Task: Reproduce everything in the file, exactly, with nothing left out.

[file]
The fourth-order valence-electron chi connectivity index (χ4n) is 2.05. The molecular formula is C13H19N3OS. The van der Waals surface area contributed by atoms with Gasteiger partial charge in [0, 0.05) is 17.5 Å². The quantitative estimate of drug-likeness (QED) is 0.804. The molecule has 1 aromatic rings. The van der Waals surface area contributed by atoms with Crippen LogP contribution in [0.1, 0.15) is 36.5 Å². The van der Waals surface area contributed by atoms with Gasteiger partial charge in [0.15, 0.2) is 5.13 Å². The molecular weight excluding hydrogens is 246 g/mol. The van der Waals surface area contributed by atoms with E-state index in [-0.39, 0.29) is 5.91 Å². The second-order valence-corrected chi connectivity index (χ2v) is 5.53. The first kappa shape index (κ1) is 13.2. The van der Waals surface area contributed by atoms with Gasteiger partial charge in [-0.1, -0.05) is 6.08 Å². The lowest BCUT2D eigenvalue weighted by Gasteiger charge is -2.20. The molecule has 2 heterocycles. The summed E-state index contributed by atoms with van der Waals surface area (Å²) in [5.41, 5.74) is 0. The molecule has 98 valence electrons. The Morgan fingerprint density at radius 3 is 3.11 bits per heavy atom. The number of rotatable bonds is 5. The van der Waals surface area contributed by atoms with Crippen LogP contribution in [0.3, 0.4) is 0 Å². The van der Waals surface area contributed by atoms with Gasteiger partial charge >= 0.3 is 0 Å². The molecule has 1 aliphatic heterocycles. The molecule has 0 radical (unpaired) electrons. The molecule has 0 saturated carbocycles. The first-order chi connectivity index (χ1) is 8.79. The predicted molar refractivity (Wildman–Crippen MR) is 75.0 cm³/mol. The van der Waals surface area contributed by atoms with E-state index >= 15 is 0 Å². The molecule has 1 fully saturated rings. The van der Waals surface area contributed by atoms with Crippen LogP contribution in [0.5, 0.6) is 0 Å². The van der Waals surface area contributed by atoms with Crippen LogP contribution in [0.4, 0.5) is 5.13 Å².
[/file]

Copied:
The fourth-order valence-electron chi connectivity index (χ4n) is 2.05. The molecular formula is C13H19N3OS. The van der Waals surface area contributed by atoms with Gasteiger partial charge in [0, 0.05) is 17.5 Å². The quantitative estimate of drug-likeness (QED) is 0.804. The molecule has 1 aromatic rings. The van der Waals surface area contributed by atoms with Crippen LogP contribution in [0.1, 0.15) is 36.5 Å². The van der Waals surface area contributed by atoms with Gasteiger partial charge in [0.15, 0.2) is 5.13 Å². The molecular weight excluding hydrogens is 246 g/mol. The van der Waals surface area contributed by atoms with E-state index in [-0.39, 0.29) is 5.91 Å². The second-order valence-corrected chi connectivity index (χ2v) is 5.53. The first kappa shape index (κ1) is 13.2. The van der Waals surface area contributed by atoms with Gasteiger partial charge in [-0.1, -0.05) is 6.08 Å². The lowest BCUT2D eigenvalue weighted by Gasteiger charge is -2.20. The molecule has 2 heterocycles. The summed E-state index contributed by atoms with van der Waals surface area (Å²) in [5.41, 5.74) is 0. The molecule has 98 valence electrons. The Morgan fingerprint density at radius 3 is 3.11 bits per heavy atom. The number of rotatable bonds is 5. The van der Waals surface area contributed by atoms with Crippen LogP contribution in [0.3, 0.4) is 0 Å². The van der Waals surface area contributed by atoms with Gasteiger partial charge >= 0.3 is 0 Å². The molecule has 1 aliphatic heterocycles. The molecule has 0 radical (unpaired) electrons. The molecule has 0 saturated carbocycles. The first-order chi connectivity index (χ1) is 8.79. The predicted molar refractivity (Wildman–Crippen MR) is 75.0 cm³/mol. The van der Waals surface area contributed by atoms with E-state index >= 15 is 0 Å². The molecule has 1 fully saturated rings. The van der Waals surface area contributed by atoms with Crippen LogP contribution in [0.5, 0.6) is 0 Å². The van der Waals surface area contributed by atoms with Crippen LogP contribution in [0.4, 0.5) is 5.13 Å².